This week’s On The Media podcast involved video games. Not the bloody, gruesome, sniper filled games my brother likes to play, but games portraying real life. Now, I would not say I am completely against violent video games, I just think they should be played responsibly; where the player doesn’t get lost in some virtual death trap of a world. With that out there, I was intrigued by the games suggested by creators, Anna Anthropy, Sebastian Janisz, and Michael Molinari. These games, based on memoirs and diaries of real people’s lives and experiences, sound compelling. Of course I realize playing a game without killing may sound boring to some. What’s the thrill? What do I get out of it?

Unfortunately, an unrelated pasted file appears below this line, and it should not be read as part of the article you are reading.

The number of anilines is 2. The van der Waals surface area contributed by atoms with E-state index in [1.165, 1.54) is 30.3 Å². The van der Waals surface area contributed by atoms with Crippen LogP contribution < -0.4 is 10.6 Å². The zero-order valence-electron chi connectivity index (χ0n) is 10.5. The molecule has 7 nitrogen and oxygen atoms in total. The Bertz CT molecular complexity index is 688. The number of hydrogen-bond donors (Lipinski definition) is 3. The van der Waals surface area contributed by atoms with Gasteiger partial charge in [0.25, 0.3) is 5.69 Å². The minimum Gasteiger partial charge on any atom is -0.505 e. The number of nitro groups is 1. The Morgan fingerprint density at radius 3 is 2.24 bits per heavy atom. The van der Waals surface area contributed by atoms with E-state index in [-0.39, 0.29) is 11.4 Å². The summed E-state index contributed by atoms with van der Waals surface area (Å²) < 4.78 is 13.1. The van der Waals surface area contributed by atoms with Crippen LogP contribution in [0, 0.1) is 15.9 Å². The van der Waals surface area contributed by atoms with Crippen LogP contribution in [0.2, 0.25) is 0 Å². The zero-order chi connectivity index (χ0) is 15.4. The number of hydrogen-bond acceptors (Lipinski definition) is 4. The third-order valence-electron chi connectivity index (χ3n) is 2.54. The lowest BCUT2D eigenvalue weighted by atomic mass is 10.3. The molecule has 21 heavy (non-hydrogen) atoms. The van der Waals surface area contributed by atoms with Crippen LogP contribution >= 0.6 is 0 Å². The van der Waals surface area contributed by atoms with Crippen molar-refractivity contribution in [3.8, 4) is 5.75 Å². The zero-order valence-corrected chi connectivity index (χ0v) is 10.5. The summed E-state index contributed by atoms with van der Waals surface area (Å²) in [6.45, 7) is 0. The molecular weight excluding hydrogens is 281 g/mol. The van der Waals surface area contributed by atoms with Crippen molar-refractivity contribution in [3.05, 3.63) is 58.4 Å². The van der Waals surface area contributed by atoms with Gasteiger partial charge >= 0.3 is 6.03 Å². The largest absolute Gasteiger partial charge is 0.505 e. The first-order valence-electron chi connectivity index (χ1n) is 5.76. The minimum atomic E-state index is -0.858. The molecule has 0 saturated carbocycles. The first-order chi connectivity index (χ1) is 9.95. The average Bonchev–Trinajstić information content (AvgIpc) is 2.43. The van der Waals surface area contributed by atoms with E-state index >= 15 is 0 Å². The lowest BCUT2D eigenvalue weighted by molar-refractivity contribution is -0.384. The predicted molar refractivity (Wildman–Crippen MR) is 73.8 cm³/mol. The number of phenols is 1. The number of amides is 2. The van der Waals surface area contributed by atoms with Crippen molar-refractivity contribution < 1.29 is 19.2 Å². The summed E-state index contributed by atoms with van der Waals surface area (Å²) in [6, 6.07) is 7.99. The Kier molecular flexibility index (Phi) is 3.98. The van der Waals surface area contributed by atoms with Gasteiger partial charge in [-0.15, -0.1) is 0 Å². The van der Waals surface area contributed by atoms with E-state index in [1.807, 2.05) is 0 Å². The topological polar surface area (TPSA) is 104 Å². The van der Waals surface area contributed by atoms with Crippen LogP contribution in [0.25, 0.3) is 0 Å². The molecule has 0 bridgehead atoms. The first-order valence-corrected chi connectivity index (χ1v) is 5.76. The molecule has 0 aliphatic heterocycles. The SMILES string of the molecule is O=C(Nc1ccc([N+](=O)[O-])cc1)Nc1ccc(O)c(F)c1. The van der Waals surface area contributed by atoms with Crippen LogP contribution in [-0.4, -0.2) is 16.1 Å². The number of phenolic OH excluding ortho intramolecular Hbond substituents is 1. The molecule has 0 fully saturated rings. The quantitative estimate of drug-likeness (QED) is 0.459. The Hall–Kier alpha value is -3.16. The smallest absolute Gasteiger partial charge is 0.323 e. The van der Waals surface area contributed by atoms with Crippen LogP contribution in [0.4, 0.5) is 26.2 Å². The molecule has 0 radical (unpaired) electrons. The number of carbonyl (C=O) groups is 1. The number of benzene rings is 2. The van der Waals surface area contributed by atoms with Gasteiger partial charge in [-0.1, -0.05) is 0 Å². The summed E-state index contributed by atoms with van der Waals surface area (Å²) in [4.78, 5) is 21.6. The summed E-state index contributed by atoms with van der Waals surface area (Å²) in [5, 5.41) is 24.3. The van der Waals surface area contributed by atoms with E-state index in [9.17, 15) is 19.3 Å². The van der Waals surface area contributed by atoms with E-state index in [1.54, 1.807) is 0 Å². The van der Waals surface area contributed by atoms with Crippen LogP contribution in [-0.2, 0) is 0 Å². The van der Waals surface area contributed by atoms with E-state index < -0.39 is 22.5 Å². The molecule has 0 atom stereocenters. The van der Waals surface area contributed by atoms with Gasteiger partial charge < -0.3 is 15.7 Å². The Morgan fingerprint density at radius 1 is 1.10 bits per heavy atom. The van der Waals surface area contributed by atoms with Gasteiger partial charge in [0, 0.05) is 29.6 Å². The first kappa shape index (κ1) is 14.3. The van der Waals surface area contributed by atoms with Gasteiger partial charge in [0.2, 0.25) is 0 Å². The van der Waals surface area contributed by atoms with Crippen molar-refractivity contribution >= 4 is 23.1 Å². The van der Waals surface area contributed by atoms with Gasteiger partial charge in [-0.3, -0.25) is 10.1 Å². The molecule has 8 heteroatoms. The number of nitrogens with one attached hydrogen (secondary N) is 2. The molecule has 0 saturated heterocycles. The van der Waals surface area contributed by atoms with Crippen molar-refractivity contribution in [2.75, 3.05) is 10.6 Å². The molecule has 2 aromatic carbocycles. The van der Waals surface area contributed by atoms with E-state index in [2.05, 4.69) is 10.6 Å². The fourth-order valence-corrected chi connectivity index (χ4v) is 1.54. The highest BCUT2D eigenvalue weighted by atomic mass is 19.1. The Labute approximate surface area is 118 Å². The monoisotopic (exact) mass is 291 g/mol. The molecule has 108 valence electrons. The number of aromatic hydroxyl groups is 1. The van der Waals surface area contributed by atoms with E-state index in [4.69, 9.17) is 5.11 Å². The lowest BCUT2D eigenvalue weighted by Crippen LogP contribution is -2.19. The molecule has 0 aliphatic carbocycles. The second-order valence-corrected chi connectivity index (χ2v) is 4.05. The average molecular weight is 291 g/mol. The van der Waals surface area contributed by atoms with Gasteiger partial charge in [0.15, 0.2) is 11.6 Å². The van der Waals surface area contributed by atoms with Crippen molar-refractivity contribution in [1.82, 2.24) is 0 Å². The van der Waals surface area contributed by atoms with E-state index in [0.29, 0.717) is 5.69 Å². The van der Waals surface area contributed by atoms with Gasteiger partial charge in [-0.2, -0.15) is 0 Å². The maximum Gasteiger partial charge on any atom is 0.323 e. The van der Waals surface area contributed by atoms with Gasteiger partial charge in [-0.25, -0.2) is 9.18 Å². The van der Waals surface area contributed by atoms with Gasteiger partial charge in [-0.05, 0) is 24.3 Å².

I pose these questions as a person who does not play video games, so I can only imagine what those who do must think of these games. Anthropy’s game, called “Disphoria,” is based around her personal struggles with transgender hormone therapy. I do see how this game is probably not relatable to most, but how many of us battle monsters or hold sniper guns in our day-to-day lives? What excites me about these games is that they are based around reality. A reality of struggle people can relate to, regardless of the kind of struggle it may be. The other two games, “That Was Yesterday,” and the last, one about depression, work in a similar way. Real life struggles are transformed into huge, dense walls to overcome. The solution is not climbing the walls, but patience, and other qualities that are not often found in the video game world. I wonder how many people will be willing to play a game that reflects real life situations and feelings, instead of exhilarating killing sprees.